Gary Box wrote on my story about being a Tombstone Tourist yesterday.
“I sometimes find wandering through cemeteries and reading the stones can be quite an emotional experience. I found a cenotaph bearing the name of Nursing Sister Jessie M. McDiarmid who drowned June 27th, 1918 by a German Submarine. I was so taken by the words that I looked up the incident and found the Hospital ship carrying Jessie and over 300 Canadian Soldiers to safety when it was torpedoed”.
“There was no warning and those who were not killed instantly were machined-gunned right in their lifeboats. Only about 25 people survived to tell the story. I also went to ST. Fillans Cemetery to find ancestors when I came across a McDiarmid family Grave and there on the bottom was Jessie’s name. I was quite taken by such a tragic, sad and emotional experience”.
“The sinking of the ship and the finding of the gravestone were purely coincidental and happened within 2 years of each other. I made the connection only because some else thought that Jessie was on the Lusitania when she was torpedoed on May 7th 1915…….my maternal grandparents were survivors of the U20 attack which sank the ship in 18 minutes. At the time the Lusitania was the greatest cruise ship in the world and this was the first incident of indiscriminate Warfare by the Germans, illegal under wartime “Rules”. The loss was 1200 passengers and 700 survivors The Germans then stopped, after this tragedy but reinstituted indiscriminate warfare when the U.S. was dragged into the War…..at least that’s how I heard it.”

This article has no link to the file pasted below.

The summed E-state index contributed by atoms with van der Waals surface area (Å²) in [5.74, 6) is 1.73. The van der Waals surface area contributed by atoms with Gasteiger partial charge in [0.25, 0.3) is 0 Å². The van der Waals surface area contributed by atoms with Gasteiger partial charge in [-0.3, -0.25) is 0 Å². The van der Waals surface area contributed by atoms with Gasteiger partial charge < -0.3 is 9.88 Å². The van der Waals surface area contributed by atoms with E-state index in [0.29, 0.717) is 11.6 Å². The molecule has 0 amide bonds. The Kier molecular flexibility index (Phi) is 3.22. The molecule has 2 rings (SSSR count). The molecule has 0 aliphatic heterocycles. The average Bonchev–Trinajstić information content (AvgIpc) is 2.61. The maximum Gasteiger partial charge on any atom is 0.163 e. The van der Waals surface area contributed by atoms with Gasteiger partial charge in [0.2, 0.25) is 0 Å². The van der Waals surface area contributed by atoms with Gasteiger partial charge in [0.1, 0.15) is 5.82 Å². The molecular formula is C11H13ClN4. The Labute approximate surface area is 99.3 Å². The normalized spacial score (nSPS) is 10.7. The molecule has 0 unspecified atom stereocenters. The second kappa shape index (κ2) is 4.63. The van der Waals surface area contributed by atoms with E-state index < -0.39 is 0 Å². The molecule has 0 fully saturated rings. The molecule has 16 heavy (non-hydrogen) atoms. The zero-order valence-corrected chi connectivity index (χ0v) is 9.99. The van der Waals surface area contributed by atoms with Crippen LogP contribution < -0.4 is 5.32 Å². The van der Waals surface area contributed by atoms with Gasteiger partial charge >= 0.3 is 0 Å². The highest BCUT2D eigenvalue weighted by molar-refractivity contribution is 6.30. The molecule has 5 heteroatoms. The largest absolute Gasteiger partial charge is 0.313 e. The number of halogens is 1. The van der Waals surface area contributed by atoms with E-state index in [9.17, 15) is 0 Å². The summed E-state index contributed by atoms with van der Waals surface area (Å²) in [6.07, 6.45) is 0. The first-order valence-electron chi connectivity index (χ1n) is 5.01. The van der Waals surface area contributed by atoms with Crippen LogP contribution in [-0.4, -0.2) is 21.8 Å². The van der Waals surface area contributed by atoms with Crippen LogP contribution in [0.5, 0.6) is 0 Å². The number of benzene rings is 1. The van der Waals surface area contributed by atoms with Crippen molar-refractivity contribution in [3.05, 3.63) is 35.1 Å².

“Here is the Cenotaph Story. The cenotaph is located at the Beckwith Sports Complex at Blacks Corners” Thanks Gary, I had to search for the story myself.
Gary Box runs runs the The Ottawa Valley Box Family, Relatives and Researchers and you should check it out.. CLICK
Jessie Mabel McDiarmid was born in Ashton, Lanark County, Ontario, Canada in August 14, 1880. She was the daughter of John McDiarmid, Beckwith Township, Ontario and niece of Mr. J. McDiarmid of Ashton, Ontario. She was 35 and single when she enlisted as a nurse with the Canadian Army Medical Corps and 37 when she died. Only twenty four of those on board, including the captain, survived the treacherous attack, which came without warning.
The submarine commander, who ordered the destruction of the Llandovery Castle declared that he had sunk the ship because she was carrying American aviation officers and others in the fighting service of the Allies. He added to this later by asserting that the vessel was carrying a lot of ammunition stores, because an explosion had occurred after.
The hospital ship that contained the 12 twelve nursing sisters capsized and the sisters were drowned. It is assumed that the fourteen nursing sisters reached a lifeboat, but so far as was known there was no trace of them after the ship sank in July of 1918.
- Vancouver Daily World,
- 03 Jul 1918, Wed,
- Page 1
Come and visit the Lanark County Genealogical Society Facebook page– what’s there? Cool old photos–and lots of things interesting to read. Also check out The Tales of Carleton Place and The Tales of Almonte